Statutory Audit and Non-Statutory Audit (Explained)

Statutory Audit:

A statutory audit is the engagement of an audit of financial statements by independent auditors to the entity’s financial statements in compliance with the local law that the entity is operating.

In most countries or territories, the audit of financial statements is required by law or status.

And the entity that operated in those countries is required to submit the audited financial statements as per the law requires.

For example, insurance companies are required to submit their financial statements to a related government body to review.

The tax department is one of the best examples of a government body. The entity must submit the annual financial statements and audit reports to them for review and assess if the tax expenses are properly paid off.

Objective:

The main objective of a statutory audit is not different from other financial statements auditing. However, it enables the qualified auditors to examine the entity’s financial statements’ independence objectively and then express their opinion on the financial statements.

The main difference of that some entities may engage with external auditors to audit their financial statements because of the requirement of the board of directors or shareholders requirement.

However, even though the board or shareholders don’t want a statutory audit, the entity still has to engage because it is what the law requires.

If the entity doesn’t engage with the external auditor to review its financial statements, then the entity may face legal enforcement from the authority.

Non-statutory audit:

The non-statutory audit is the audit of financial statements that are not required by law. It is different from the statutory audit in that the entity needs to engage with an audit firm to perform its review of financial statements.

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For the non-statutory audit, the entity may be exempt from the law’s requirement, but the entity still engages with the firm.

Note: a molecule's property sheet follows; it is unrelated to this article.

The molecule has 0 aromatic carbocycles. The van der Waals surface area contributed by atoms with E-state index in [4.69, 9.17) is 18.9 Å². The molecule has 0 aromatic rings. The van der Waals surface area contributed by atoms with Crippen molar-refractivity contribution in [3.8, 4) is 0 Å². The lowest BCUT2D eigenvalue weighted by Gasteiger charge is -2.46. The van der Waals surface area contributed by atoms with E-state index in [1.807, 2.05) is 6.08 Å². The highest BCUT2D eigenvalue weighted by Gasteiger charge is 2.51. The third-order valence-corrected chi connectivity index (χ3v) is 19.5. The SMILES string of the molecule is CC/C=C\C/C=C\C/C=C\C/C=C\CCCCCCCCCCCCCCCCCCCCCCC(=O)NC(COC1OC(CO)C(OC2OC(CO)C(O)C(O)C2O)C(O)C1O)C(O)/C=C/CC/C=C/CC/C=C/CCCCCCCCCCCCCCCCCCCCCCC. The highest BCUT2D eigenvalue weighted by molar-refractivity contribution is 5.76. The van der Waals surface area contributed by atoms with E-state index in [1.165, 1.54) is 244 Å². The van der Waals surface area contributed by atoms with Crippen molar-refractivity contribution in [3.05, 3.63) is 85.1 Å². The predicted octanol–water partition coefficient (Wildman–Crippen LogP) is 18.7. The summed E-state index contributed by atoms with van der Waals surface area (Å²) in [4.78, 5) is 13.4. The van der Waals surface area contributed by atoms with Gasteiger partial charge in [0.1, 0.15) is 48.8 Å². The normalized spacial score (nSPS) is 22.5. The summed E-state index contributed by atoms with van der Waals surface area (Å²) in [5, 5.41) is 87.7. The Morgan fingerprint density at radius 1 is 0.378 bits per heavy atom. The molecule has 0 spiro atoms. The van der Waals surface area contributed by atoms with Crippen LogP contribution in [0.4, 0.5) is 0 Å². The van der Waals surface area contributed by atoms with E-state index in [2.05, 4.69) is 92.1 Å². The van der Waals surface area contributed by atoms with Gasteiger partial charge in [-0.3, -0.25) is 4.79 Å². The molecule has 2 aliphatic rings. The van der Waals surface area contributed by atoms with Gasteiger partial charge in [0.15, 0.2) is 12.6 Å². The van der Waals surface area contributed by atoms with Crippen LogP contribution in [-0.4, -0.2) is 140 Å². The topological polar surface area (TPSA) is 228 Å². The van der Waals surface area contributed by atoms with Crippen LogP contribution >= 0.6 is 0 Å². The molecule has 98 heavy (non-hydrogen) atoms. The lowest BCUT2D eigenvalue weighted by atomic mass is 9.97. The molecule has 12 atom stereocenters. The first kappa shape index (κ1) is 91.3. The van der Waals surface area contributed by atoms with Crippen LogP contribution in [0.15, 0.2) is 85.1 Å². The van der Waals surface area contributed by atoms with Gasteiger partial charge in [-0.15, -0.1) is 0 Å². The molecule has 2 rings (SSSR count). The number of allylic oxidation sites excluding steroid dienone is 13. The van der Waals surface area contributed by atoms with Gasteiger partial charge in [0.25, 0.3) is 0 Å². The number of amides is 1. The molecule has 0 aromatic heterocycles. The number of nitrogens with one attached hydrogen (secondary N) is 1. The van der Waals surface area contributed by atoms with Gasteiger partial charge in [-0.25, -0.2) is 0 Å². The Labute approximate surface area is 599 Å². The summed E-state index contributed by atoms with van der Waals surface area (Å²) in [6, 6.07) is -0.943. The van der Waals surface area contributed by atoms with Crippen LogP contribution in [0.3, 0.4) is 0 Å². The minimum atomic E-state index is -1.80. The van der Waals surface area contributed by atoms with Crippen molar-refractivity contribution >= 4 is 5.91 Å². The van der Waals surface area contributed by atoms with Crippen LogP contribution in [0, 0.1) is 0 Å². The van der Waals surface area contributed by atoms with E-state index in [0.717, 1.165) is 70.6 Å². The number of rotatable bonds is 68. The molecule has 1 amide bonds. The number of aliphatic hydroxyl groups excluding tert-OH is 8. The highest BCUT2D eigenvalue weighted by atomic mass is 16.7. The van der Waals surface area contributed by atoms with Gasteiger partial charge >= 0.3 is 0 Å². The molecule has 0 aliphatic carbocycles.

This is because of shareholders’ requirements, the board of directors’ requirements, management requirements, or sometimes because of parent company requirements.

The entity that requests auditors to review financial statements that are not required by law is normally small or newly established.

In this kind of audit, the report is not submitted to the government body or authority, but it is submitted to the entity’s board of directors or shareholders.

Objective:

The main objective of the non-statutory audit of financial statements is to let an independent auditor review and then express their opinion based on their works. This is the same as the statutory audit.

In this kind of engagement, the auditor will have to identify the scope, objectives, and responsibility of the entity.

The engagement period, reporting deadline, audit fee, and other important information need to state in the engagement later properly. In addition, the auditor may need to state the approach that they will be used to perform their review.

Importance of statutory audit:

  • This audit could prove to the government that their financial statements fully comply with the required standard and frameworks.
  • The government will check the importance of information like reserve requirements and tax liability. This could help the entity comply with the law and prove its transparency to the government.
  • The entity’s management team could access the expertise that they will get from the professional audit firm.
  • Maintain the entity management’s integrity with shareholders and board of directors. Will could subsequently improve the relationship between management and board directors as well as shareholders.
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